We love eating these tasty little morsels of goodness, so why wouldn’t our pets? Blueberries have top-notch antioxidant properties; in fact, they possess some of the highest antioxidant values among all foods!
Optimal health depends on antioxidant activity to combat the free radicals that can impair cellular structures and damage DNA. Researcher Jeffrey Blumberg, PhD, is a professor of nutrition at Boston’s Tufts University. “Oxidation is a natural process that happens during normal cellular functions,” he says. “While the body metabolizes oxygen very efficiently, 1% or 2% of cells will get damaged in the process and turn into free radicals.”
The damaged cells are free because they’re missing a critical molecule and that sends them “rampaging” freely about to pair with another molecule. “If free radicals simply killed a cell, it wouldn’t be so bad… the body could just regenerate another one,” Blumberg says. When free radicals damage DNA, however, it creates an opening for disease.”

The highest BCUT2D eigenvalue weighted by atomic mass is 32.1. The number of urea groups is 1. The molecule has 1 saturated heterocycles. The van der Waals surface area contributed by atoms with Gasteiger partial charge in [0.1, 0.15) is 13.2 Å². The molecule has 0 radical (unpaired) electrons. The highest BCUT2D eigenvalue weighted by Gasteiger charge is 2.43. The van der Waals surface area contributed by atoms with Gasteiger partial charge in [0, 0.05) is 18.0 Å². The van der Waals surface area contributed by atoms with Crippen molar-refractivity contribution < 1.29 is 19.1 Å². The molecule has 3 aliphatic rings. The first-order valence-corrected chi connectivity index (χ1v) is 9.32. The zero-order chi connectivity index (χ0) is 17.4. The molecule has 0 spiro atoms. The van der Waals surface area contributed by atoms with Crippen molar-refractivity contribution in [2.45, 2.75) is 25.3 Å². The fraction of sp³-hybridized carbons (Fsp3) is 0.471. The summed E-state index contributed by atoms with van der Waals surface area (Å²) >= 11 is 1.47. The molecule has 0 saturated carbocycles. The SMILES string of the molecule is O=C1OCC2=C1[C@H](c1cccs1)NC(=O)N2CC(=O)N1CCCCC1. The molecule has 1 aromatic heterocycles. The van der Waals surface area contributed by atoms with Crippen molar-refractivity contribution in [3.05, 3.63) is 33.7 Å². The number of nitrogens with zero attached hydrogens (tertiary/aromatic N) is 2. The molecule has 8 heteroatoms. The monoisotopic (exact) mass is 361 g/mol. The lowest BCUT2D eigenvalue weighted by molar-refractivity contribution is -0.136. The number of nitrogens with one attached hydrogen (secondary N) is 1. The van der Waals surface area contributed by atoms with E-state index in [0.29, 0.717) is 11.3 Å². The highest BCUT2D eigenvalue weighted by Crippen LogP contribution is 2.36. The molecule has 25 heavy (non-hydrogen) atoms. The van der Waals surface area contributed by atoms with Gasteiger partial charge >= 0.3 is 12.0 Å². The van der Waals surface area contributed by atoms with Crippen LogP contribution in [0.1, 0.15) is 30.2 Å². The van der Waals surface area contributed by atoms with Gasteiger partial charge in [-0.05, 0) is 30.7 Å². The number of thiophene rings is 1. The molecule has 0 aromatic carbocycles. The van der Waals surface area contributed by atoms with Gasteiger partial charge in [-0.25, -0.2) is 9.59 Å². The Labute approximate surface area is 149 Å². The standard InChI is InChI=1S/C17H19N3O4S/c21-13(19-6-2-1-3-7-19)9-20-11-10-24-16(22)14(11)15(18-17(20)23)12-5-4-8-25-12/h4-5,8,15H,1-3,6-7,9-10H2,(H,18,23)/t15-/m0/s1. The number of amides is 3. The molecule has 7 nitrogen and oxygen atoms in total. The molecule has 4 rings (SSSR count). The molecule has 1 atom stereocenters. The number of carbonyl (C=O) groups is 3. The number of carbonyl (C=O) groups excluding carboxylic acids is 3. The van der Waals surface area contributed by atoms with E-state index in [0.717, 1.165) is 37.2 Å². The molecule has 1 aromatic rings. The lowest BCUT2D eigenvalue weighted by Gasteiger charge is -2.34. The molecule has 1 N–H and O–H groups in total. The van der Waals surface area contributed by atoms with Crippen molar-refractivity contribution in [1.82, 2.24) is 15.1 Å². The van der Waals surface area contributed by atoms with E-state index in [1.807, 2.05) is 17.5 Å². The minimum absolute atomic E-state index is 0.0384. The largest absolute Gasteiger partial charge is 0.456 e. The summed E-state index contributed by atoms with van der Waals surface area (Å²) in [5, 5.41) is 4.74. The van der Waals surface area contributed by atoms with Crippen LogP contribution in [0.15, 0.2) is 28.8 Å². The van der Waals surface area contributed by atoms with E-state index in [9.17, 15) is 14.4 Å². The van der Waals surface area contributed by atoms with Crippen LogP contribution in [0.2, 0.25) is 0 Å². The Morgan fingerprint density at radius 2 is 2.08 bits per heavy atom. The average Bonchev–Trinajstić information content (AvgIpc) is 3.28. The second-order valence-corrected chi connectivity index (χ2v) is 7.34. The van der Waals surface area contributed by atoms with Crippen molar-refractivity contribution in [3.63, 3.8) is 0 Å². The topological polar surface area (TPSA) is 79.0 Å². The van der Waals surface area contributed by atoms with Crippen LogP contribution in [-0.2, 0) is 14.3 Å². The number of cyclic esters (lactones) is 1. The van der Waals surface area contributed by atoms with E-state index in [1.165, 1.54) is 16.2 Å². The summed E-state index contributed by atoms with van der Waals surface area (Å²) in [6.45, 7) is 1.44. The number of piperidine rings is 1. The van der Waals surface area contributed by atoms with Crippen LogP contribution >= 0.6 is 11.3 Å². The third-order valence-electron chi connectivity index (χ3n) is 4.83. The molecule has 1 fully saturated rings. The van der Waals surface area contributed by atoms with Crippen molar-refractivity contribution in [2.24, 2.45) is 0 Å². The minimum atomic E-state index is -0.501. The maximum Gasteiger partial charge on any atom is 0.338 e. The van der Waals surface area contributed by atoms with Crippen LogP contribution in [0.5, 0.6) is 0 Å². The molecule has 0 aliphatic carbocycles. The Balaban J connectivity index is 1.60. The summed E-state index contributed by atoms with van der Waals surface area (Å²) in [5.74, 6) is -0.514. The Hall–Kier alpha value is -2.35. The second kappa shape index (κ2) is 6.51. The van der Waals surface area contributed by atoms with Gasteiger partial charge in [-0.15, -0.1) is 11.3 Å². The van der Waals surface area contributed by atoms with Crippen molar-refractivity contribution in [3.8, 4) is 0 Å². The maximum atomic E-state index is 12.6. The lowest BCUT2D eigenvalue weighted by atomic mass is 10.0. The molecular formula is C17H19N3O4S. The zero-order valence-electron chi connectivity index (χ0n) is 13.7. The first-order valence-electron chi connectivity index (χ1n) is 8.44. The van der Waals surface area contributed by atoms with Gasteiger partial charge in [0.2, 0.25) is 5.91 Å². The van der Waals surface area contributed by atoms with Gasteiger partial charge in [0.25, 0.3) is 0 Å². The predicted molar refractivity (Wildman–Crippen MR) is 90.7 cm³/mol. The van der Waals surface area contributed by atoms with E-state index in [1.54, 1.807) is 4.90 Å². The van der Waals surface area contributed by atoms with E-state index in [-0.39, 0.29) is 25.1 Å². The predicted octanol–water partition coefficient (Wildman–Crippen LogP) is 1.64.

Foods like blueberries have the antioxidant properties to neutralize free radicals by providing an extra electron needed to stabilize the molecule, or breaking down the free radical molecule to render it harmless. Blueberries include phenolic compounds with an antioxidant capacity significantly higher than vitamins C or E, according to Alison Hornby, a dietitian and spokesperson for the British Dietetic Association.
If this weren’t enough reason to indulge in occasional blueberry binging, research points to their cardiovascular benefits. Blueberries provide fiber, manganese and vitamin K, all of which enhance heart function while lowering the risk of stroke. Eye health is yet another benefit of blueberry consumption. In laboratory animal studies, the anthocyanins in blueberries protected the retina from oxygen damage. And finally, studies show that eating blueberries helps older dogs improve cognitive function.
Low in calories, high in nutrients, it’s clear that the blueberry is a tiny juicy sphere bursting with health-boosting properties that no diet–animal or human–should be without.
Joan Marie Williams is a writer and editor living in Keene, Ontario, where her foster dogs chase balls or snooze until they find their forever homes. She is the founder of K9training4life, a program that guides young people in training shelter dogs to facilitate canine adoption.